The Canyons at HCH Ranch

Williamson County’s Most Exclusive Development

In step with homes frequently only seen in luxury magazines, The Canyons at HCH Ranch in Georgetown is setting a new standard above anything else in Williamson County. Named for the original landowner, Homer Clinton Hawes (1898-1960), homeowners at The Canyons will be afforded stunning views of actual canyons and miles of beautiful Hill Country scenery. At 1,000 feet elevation, the views from Georgetown all the way to Ronald Reagan Blvd. are unlike any in Central Texas.

The force behind this monumental project is developer and owner of Grand Endeavor Homes, Jimmy Jacobs, in partnership with Cody Hawes, Homer’s grandson. After developing the land purchase for more than a year, construction is underway and Jimmy is planning a grand opening event in December. 

The holiday themed event will be open to the public and spotlight the premier model home and fully completed landscaping and sales center. Jimmy anticipates the tour will also include 10 to 15 homes in various stages of construction. Serendipitously, the completion of this development will be a boon for executives and employees attached to corporate megasites soon to come. Jimmy says, “Timing is sometimes everything and with the strength of the current market, this is the executive housing opportunity Williamson County has been looking for. Samsung, the nation’s largest-ever corporate development deal is already a historical fact and, in its wake, many other big companies will certainly follow. ”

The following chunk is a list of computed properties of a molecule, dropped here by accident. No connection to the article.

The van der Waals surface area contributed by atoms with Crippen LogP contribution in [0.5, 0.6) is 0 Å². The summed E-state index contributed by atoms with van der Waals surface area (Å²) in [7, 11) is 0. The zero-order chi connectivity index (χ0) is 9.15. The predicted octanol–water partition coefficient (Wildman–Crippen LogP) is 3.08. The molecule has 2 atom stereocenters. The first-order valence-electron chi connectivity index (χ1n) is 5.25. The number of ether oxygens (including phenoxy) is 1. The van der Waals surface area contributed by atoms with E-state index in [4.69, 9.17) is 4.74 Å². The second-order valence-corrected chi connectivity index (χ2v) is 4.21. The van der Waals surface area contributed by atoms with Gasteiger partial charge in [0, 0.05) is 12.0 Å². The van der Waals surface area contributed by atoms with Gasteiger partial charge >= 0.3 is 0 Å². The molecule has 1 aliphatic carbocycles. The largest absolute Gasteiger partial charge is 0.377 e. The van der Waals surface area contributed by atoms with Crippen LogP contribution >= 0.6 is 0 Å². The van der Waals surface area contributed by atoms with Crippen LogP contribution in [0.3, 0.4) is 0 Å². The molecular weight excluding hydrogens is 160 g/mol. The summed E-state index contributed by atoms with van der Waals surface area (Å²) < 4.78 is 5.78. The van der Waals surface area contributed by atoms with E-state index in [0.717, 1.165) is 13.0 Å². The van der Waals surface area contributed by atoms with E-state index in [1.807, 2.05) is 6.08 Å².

Georgetown City Councilmember Shawn Hood has been pushing for Georgetown to build its first truly gated community and considers The Canyons a step in the right direction. “I don’t believe a city can openly talk about low-income housing without talking about executive housing in the same conversation. Executives bring business to our city, employ workers, and they too need a place to live. Fortunately, $2.5 million homes are becoming more commonplace in the Georgetown market, which is what The Canyons will yield. It is the perfect fit for the needs of those moving to Williamson County for business.” 


Known for a hand-crafted and custom construction process that simplifies and enriches the home-building experience, Jimmy provided oversight to the project, literally, from the ground up. Early in the process, walking on the property—minimally cleared to retain old-growth trees and greenery to maintain the natural beauty of the property—he says, “No matter who they are, or where they’ve lived, everyone who comes to see this property just says, ‘Wow!’ There are stunning views here you won’t find anywhere else in Austin; there’s nothing else like it. The the only limitation on what this place can be is the imagination of those who choose to build here.”   

 The 364-acre property is transforming into a private community of 186 homes on executive lots from one to five acres. The neighborhood looks and feels very secure; gated, with 7-foot walls and towers at the entrance, with infrastructure and landscaping to match. 

Early indicators and buzz about the project generated a long list of interested buyers and Jacobs reports pre-sales have gone very well. At press time there are 18 homes under construction or close to commencement. “Several hundred people have already inquired about the lots, many of them based simply on the history of the property and description of the topography,” Jimmy adds. “We have many custom plans to choose from or we can assist buyers with designing a customized plan. Homes sold are ranging from $1.3 to $3 million and buyers can expect to move in between eight months to a year from project start.”